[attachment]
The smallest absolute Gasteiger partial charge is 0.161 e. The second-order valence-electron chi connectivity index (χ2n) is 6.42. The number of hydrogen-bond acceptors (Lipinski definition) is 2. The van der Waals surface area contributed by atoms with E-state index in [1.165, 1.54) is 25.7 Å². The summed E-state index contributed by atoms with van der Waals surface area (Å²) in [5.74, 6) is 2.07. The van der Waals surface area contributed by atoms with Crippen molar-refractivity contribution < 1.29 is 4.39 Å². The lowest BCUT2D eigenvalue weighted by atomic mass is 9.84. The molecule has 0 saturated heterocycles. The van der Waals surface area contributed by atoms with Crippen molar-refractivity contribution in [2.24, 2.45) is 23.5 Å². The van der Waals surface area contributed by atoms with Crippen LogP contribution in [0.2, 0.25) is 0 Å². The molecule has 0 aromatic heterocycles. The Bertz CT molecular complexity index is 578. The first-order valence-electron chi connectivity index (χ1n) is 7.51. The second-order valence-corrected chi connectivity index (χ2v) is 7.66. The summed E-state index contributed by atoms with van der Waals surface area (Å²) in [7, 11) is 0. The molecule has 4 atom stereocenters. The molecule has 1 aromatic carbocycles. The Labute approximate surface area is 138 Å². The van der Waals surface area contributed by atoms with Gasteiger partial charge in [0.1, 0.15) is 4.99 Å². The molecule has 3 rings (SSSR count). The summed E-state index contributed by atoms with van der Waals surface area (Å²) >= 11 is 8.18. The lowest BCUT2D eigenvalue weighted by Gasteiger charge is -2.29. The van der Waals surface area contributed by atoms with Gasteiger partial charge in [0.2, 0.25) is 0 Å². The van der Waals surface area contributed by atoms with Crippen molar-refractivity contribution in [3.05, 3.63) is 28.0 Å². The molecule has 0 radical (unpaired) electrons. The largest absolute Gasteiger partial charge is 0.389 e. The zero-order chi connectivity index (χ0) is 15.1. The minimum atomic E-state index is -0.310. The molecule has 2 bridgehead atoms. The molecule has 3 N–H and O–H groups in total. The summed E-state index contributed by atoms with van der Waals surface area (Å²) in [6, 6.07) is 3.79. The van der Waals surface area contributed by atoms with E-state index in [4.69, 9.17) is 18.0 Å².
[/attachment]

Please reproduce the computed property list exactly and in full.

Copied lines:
The smallest absolute Gasteiger partial charge is 0.161 e. The second-order valence-electron chi connectivity index (χ2n) is 6.42. The number of hydrogen-bond acceptors (Lipinski definition) is 2. The van der Waals surface area contributed by atoms with E-state index in [1.165, 1.54) is 25.7 Å². The summed E-state index contributed by atoms with van der Waals surface area (Å²) in [5.74, 6) is 2.07. The van der Waals surface area contributed by atoms with Crippen molar-refractivity contribution < 1.29 is 4.39 Å². The lowest BCUT2D eigenvalue weighted by atomic mass is 9.84. The molecule has 0 saturated heterocycles. The van der Waals surface area contributed by atoms with Crippen molar-refractivity contribution in [2.24, 2.45) is 23.5 Å². The van der Waals surface area contributed by atoms with Crippen LogP contribution in [0.2, 0.25) is 0 Å². The molecule has 0 aromatic heterocycles. The Bertz CT molecular complexity index is 578. The first-order valence-electron chi connectivity index (χ1n) is 7.51. The second-order valence-corrected chi connectivity index (χ2v) is 7.66. The summed E-state index contributed by atoms with van der Waals surface area (Å²) in [7, 11) is 0. The molecule has 4 atom stereocenters. The molecule has 1 aromatic carbocycles. The Labute approximate surface area is 138 Å². The van der Waals surface area contributed by atoms with Gasteiger partial charge in [0.1, 0.15) is 4.99 Å². The molecule has 3 rings (SSSR count). The summed E-state index contributed by atoms with van der Waals surface area (Å²) >= 11 is 8.18. The lowest BCUT2D eigenvalue weighted by Gasteiger charge is -2.29. The van der Waals surface area contributed by atoms with Gasteiger partial charge in [0.2, 0.25) is 0 Å². The van der Waals surface area contributed by atoms with Crippen molar-refractivity contribution in [3.05, 3.63) is 28.0 Å². The molecule has 0 radical (unpaired) electrons. The largest absolute Gasteiger partial charge is 0.389 e. The zero-order chi connectivity index (χ0) is 15.1. The minimum atomic E-state index is -0.310. The molecule has 2 bridgehead atoms. The molecule has 3 N–H and O–H groups in total. The summed E-state index contributed by atoms with van der Waals surface area (Å²) in [6, 6.07) is 3.79. The van der Waals surface area contributed by atoms with E-state index in [4.69, 9.17) is 18.0 Å².